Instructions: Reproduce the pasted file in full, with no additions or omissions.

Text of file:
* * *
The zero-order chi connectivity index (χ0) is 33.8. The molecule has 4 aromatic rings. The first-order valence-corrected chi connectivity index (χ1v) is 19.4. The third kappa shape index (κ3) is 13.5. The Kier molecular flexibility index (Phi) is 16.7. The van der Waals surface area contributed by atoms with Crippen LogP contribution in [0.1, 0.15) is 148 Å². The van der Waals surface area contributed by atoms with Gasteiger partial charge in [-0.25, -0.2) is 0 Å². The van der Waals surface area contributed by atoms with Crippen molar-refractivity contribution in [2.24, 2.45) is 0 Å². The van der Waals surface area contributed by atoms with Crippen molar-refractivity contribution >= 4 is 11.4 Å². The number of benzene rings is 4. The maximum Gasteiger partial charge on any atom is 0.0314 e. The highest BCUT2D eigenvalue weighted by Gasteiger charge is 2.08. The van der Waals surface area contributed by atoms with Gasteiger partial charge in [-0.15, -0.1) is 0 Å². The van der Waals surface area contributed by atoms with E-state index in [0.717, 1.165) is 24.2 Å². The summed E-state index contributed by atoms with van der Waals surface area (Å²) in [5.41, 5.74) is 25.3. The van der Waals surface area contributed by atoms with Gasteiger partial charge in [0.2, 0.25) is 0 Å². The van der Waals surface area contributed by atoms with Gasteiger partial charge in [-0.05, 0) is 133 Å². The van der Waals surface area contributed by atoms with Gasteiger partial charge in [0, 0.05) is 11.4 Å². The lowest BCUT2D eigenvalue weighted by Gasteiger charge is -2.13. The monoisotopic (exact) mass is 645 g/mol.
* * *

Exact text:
The zero-order chi connectivity index (χ0) is 33.8. The molecule has 4 aromatic rings. The first-order valence-corrected chi connectivity index (χ1v) is 19.4. The third kappa shape index (κ3) is 13.5. The Kier molecular flexibility index (Phi) is 16.7. The van der Waals surface area contributed by atoms with Crippen LogP contribution in [0.1, 0.15) is 148 Å². The van der Waals surface area contributed by atoms with Gasteiger partial charge in [-0.25, -0.2) is 0 Å². The van der Waals surface area contributed by atoms with Crippen molar-refractivity contribution in [2.24, 2.45) is 0 Å². The van der Waals surface area contributed by atoms with Crippen molar-refractivity contribution >= 4 is 11.4 Å². The number of benzene rings is 4. The maximum Gasteiger partial charge on any atom is 0.0314 e. The highest BCUT2D eigenvalue weighted by Gasteiger charge is 2.08. The van der Waals surface area contributed by atoms with Gasteiger partial charge in [-0.15, -0.1) is 0 Å². The van der Waals surface area contributed by atoms with E-state index in [0.717, 1.165) is 24.2 Å². The summed E-state index contributed by atoms with van der Waals surface area (Å²) in [5.41, 5.74) is 25.3. The van der Waals surface area contributed by atoms with Gasteiger partial charge in [0.2, 0.25) is 0 Å². The van der Waals surface area contributed by atoms with Gasteiger partial charge in [-0.05, 0) is 133 Å². The van der Waals surface area contributed by atoms with Gasteiger partial charge in [0, 0.05) is 11.4 Å². The lowest BCUT2D eigenvalue weighted by Gasteiger charge is -2.13. The monoisotopic (exact) mass is 645 g/mol.